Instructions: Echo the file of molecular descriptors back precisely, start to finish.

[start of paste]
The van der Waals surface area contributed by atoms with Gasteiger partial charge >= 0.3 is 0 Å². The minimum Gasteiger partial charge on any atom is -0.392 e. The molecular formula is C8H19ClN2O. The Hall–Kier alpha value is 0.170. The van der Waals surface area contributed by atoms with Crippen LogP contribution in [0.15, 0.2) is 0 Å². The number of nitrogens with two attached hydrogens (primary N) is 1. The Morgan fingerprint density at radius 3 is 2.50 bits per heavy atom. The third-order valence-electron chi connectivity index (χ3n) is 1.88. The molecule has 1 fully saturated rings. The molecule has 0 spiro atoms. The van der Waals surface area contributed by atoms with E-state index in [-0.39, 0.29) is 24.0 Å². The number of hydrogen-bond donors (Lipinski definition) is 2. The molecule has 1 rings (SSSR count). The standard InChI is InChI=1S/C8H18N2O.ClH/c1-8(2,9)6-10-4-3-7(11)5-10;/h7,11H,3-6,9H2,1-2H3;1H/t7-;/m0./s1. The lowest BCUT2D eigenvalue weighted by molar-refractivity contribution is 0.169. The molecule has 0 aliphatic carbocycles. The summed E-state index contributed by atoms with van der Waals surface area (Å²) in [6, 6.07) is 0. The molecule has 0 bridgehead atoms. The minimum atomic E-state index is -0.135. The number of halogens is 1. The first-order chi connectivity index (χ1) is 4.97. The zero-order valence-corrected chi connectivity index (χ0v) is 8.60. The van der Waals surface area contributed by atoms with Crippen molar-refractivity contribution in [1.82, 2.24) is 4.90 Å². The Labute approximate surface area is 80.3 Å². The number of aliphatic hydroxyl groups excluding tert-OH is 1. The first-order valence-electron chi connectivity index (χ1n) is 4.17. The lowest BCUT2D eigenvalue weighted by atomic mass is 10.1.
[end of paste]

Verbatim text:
The van der Waals surface area contributed by atoms with Gasteiger partial charge >= 0.3 is 0 Å². The minimum Gasteiger partial charge on any atom is -0.392 e. The molecular formula is C8H19ClN2O. The Hall–Kier alpha value is 0.170. The van der Waals surface area contributed by atoms with Crippen LogP contribution in [0.15, 0.2) is 0 Å². The number of nitrogens with two attached hydrogens (primary N) is 1. The Morgan fingerprint density at radius 3 is 2.50 bits per heavy atom. The third-order valence-electron chi connectivity index (χ3n) is 1.88. The molecule has 1 fully saturated rings. The molecule has 0 spiro atoms. The van der Waals surface area contributed by atoms with E-state index in [-0.39, 0.29) is 24.0 Å². The number of hydrogen-bond donors (Lipinski definition) is 2. The molecule has 1 rings (SSSR count). The standard InChI is InChI=1S/C8H18N2O.ClH/c1-8(2,9)6-10-4-3-7(11)5-10;/h7,11H,3-6,9H2,1-2H3;1H/t7-;/m0./s1. The lowest BCUT2D eigenvalue weighted by molar-refractivity contribution is 0.169. The molecule has 0 aliphatic carbocycles. The summed E-state index contributed by atoms with van der Waals surface area (Å²) in [6, 6.07) is 0. The molecule has 0 bridgehead atoms. The minimum atomic E-state index is -0.135. The number of halogens is 1. The first-order chi connectivity index (χ1) is 4.97. The zero-order valence-corrected chi connectivity index (χ0v) is 8.60. The van der Waals surface area contributed by atoms with Crippen molar-refractivity contribution in [1.82, 2.24) is 4.90 Å². The Labute approximate surface area is 80.3 Å². The number of aliphatic hydroxyl groups excluding tert-OH is 1. The first-order valence-electron chi connectivity index (χ1n) is 4.17. The lowest BCUT2D eigenvalue weighted by atomic mass is 10.1.